- Humanism is a life stance aiming at the maximum possible fulfillment through the cultivation of ethical and creative living and offers an ethical and rational means of addressing the challenges of our times.
5. The Happy Human is the international symbol of secular humanism.
In 1965, the British Humanist Association (now known as Humanists UK) held a design competition for a logo. The winning design, by Dennis Barrington, was originally known as the Happy Man but was later renamed the Happy Human. Although Humanists UK holds the trademark for the original Happy Human symbol, it has freely licensed the original 1965 design for use by humanist organizations around the world.
6. In the United States, secular humanism is legally considered a religion.
Many secular humanists deny that their belief system constitutes a religion. But in 2014 a federal district court held that “Secular Humanism is a religion for Establishment Clause purposes.” In the 1961 decision Torcaso v. Watkins, the court stated that the Establishment Clause prevents government from aiding “those religions based on a belief in the existence of God as against those religions founded on different beliefs.” In a footnote of that decision, the court clarified that this principle extended to “religions in this country which do not teach what would generally be considered a belief in the existence of God . . . Buddhism, Taoism, Ethical Culture, Secular Humanism, and others.”
7. Harvard was the first American university with a humanist chaplain.
A former Roman Catholic priest and chaplain named Thomas Ferrick had a desire to serve as a chaplain for non-religious students at Harvard. He joined Harvard in 1974 as the first Humanist Chaplain, at a time when the university only had chaplains for Protestants, Jews, and Catholics. Ferrick served in this role until his retirement in 2005, when he passed the position to Greg Epstein. In 2018, Epstein also became humanist chaplain at MIT. Today, humanist chaplains work at additional schools, such as American University, Columbia, New York University, Rutgers, Stanford, and the University of Central Florida.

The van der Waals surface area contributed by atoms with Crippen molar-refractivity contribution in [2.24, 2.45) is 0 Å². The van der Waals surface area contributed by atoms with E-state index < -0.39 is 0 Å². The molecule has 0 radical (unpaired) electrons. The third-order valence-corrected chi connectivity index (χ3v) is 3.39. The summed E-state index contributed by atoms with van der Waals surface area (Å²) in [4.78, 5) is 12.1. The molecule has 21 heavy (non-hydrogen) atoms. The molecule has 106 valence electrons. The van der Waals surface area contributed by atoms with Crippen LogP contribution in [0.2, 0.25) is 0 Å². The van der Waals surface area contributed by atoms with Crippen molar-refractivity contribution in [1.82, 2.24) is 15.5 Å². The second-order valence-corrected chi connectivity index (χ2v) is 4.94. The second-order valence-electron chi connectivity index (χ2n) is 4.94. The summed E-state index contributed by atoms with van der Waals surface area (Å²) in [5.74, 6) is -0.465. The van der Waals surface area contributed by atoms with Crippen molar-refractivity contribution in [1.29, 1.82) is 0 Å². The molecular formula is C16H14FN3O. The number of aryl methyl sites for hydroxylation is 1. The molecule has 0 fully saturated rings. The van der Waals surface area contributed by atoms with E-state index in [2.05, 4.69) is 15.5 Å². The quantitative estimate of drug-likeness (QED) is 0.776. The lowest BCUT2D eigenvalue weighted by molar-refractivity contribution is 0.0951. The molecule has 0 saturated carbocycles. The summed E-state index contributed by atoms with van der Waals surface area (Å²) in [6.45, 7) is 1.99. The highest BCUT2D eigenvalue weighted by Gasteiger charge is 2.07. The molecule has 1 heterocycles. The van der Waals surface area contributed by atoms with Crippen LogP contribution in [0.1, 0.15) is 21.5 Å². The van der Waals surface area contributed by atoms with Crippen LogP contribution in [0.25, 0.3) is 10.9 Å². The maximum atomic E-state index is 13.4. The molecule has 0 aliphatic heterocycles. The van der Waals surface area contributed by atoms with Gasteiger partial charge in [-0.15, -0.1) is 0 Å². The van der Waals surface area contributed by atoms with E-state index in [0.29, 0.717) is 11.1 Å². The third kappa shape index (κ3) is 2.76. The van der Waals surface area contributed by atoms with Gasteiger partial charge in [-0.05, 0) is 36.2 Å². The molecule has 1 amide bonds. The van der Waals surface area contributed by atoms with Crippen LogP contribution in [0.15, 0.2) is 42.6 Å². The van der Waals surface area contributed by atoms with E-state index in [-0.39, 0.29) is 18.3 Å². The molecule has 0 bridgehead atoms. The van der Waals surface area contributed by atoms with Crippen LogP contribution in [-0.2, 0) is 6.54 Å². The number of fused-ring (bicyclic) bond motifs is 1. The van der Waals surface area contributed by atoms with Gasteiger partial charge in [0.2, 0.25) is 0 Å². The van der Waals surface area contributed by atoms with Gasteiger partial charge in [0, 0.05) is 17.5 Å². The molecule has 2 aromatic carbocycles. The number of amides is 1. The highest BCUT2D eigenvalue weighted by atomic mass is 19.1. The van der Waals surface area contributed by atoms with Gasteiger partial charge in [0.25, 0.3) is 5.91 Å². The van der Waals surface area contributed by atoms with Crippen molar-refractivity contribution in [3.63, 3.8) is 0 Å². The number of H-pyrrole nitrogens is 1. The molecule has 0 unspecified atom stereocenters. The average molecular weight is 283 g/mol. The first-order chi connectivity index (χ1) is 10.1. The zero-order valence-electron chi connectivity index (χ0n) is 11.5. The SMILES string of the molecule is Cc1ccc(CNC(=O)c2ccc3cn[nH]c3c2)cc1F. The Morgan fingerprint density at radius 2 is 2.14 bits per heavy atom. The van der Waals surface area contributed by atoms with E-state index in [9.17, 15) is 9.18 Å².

8. In Scotland, humanist weddings outnumber Christian weddings.
In the United Kingdom, humanist marriages are legally recognized in Scotland, Ireland, Northern Ireland, and the Channel Islands, but not in England or Wales. In 2019, humanist marriages made up 23 percent of marriages in Scotland, while Christian marriages made up 22 percent. In the Republic of Ireland, around 9 percent of legal marriages were humanist.
9. Secular humanism is the latest branch of Judaism.
Secular Humanistic Judaism (sometimes Humanistic Judaism) is a branch of Judaism that finds no meaning in the worship of God. Humanistic Jews celebrate the traditional Jewish festivals, but with the supernatural elements removed. Humanistic Judaism is non-theistic and based on the principles that Judaism is more than a religion (seeing it as the culture of the Jewish people) and that the source of power for solving human problems lies within human beings.
Rabbi Sherwin Wine (1928–2007) founded the first Humanistic Jewish congregation in 1963 and helped establish the Society for Humanistic Judaism in 1969. According to Rabbi Paul Golin, nearly 30 communities affiliate with the Society for Humanistic Judaism in North America, including in Chicago, Detroit, Los Angeles, New York, Minneapolis, Toronto, and Washington, D.C.